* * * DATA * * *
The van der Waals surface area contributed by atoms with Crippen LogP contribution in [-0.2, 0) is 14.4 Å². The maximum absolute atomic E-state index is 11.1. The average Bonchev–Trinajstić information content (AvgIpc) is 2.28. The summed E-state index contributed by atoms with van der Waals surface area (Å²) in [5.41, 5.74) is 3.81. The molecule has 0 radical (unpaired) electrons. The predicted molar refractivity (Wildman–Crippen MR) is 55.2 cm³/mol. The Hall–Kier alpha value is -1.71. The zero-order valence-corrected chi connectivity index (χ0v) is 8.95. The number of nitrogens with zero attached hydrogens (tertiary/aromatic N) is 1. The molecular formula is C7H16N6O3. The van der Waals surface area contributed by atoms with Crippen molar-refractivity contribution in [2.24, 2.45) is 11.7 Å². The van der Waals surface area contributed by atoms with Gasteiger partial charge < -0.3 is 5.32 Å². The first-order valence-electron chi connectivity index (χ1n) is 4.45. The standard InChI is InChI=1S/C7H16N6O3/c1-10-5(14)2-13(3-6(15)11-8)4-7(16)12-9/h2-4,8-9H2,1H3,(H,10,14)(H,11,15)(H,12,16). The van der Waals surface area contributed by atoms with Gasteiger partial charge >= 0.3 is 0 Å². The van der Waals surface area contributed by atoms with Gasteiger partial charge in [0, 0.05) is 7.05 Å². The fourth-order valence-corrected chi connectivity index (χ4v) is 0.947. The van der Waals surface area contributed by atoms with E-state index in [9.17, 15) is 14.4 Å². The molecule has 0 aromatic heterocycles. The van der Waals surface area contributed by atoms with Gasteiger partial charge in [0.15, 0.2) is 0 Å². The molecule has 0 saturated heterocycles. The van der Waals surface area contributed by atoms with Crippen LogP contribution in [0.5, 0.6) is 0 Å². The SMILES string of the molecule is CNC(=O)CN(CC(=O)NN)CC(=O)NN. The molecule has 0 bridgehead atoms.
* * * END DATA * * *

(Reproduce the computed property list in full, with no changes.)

The van der Waals surface area contributed by atoms with Crippen LogP contribution in [-0.2, 0) is 14.4 Å². The maximum absolute atomic E-state index is 11.1. The average Bonchev–Trinajstić information content (AvgIpc) is 2.28. The summed E-state index contributed by atoms with van der Waals surface area (Å²) in [5.41, 5.74) is 3.81. The molecule has 0 radical (unpaired) electrons. The predicted molar refractivity (Wildman–Crippen MR) is 55.2 cm³/mol. The Hall–Kier alpha value is -1.71. The zero-order valence-corrected chi connectivity index (χ0v) is 8.95. The number of nitrogens with zero attached hydrogens (tertiary/aromatic N) is 1. The molecular formula is C7H16N6O3. The van der Waals surface area contributed by atoms with Crippen molar-refractivity contribution in [2.24, 2.45) is 11.7 Å². The van der Waals surface area contributed by atoms with Gasteiger partial charge < -0.3 is 5.32 Å². The first-order valence-electron chi connectivity index (χ1n) is 4.45. The standard InChI is InChI=1S/C7H16N6O3/c1-10-5(14)2-13(3-6(15)11-8)4-7(16)12-9/h2-4,8-9H2,1H3,(H,10,14)(H,11,15)(H,12,16). The van der Waals surface area contributed by atoms with Gasteiger partial charge >= 0.3 is 0 Å². The van der Waals surface area contributed by atoms with Gasteiger partial charge in [0, 0.05) is 7.05 Å². The fourth-order valence-corrected chi connectivity index (χ4v) is 0.947. The van der Waals surface area contributed by atoms with E-state index in [9.17, 15) is 14.4 Å². The molecule has 0 aromatic heterocycles. The van der Waals surface area contributed by atoms with Gasteiger partial charge in [0.15, 0.2) is 0 Å². The molecule has 0 saturated heterocycles. The van der Waals surface area contributed by atoms with Crippen LogP contribution in [0.5, 0.6) is 0 Å². The SMILES string of the molecule is CNC(=O)CN(CC(=O)NN)CC(=O)NN. The molecule has 0 bridgehead atoms.